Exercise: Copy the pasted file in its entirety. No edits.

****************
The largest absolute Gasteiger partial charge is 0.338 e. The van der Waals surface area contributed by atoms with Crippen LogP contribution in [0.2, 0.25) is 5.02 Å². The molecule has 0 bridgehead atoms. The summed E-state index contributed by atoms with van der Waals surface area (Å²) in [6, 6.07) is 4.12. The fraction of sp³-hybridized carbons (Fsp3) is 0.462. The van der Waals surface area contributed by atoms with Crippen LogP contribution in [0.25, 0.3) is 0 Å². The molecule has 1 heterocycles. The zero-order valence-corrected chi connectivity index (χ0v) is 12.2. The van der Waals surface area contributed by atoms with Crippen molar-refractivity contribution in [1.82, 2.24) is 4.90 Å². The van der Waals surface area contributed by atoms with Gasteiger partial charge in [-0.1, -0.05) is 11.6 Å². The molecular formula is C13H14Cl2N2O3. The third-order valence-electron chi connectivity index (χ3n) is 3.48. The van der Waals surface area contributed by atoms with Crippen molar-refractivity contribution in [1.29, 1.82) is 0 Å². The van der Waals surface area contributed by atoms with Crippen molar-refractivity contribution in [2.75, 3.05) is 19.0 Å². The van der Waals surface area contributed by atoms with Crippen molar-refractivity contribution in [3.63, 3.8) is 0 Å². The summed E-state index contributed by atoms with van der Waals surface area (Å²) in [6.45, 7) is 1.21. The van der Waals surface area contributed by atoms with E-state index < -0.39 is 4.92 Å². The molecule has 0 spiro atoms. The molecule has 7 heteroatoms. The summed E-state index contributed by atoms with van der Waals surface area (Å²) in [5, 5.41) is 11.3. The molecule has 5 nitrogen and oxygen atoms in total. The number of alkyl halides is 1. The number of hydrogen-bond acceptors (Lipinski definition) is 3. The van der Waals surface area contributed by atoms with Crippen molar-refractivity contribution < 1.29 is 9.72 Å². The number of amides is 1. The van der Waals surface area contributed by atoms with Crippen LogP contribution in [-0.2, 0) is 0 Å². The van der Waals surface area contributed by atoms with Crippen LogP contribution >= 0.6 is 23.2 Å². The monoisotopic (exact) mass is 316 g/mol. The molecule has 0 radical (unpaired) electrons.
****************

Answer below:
The largest absolute Gasteiger partial charge is 0.338 e. The van der Waals surface area contributed by atoms with Crippen LogP contribution in [0.2, 0.25) is 5.02 Å². The molecule has 0 bridgehead atoms. The summed E-state index contributed by atoms with van der Waals surface area (Å²) in [6, 6.07) is 4.12. The fraction of sp³-hybridized carbons (Fsp3) is 0.462. The van der Waals surface area contributed by atoms with Crippen LogP contribution in [0.25, 0.3) is 0 Å². The molecule has 1 heterocycles. The zero-order valence-corrected chi connectivity index (χ0v) is 12.2. The van der Waals surface area contributed by atoms with Crippen molar-refractivity contribution in [1.82, 2.24) is 4.90 Å². The van der Waals surface area contributed by atoms with Gasteiger partial charge in [-0.1, -0.05) is 11.6 Å². The molecular formula is C13H14Cl2N2O3. The third-order valence-electron chi connectivity index (χ3n) is 3.48. The van der Waals surface area contributed by atoms with Crippen molar-refractivity contribution in [1.29, 1.82) is 0 Å². The van der Waals surface area contributed by atoms with Crippen molar-refractivity contribution in [2.75, 3.05) is 19.0 Å². The van der Waals surface area contributed by atoms with Crippen molar-refractivity contribution in [3.63, 3.8) is 0 Å². The summed E-state index contributed by atoms with van der Waals surface area (Å²) in [6.45, 7) is 1.21. The van der Waals surface area contributed by atoms with E-state index < -0.39 is 4.92 Å². The molecule has 0 spiro atoms. The molecule has 7 heteroatoms. The summed E-state index contributed by atoms with van der Waals surface area (Å²) in [5, 5.41) is 11.3. The molecule has 5 nitrogen and oxygen atoms in total. The number of alkyl halides is 1. The number of hydrogen-bond acceptors (Lipinski definition) is 3. The van der Waals surface area contributed by atoms with Crippen molar-refractivity contribution < 1.29 is 9.72 Å². The number of amides is 1. The van der Waals surface area contributed by atoms with Crippen LogP contribution in [-0.2, 0) is 0 Å². The van der Waals surface area contributed by atoms with Crippen LogP contribution >= 0.6 is 23.2 Å². The monoisotopic (exact) mass is 316 g/mol. The molecule has 0 radical (unpaired) electrons.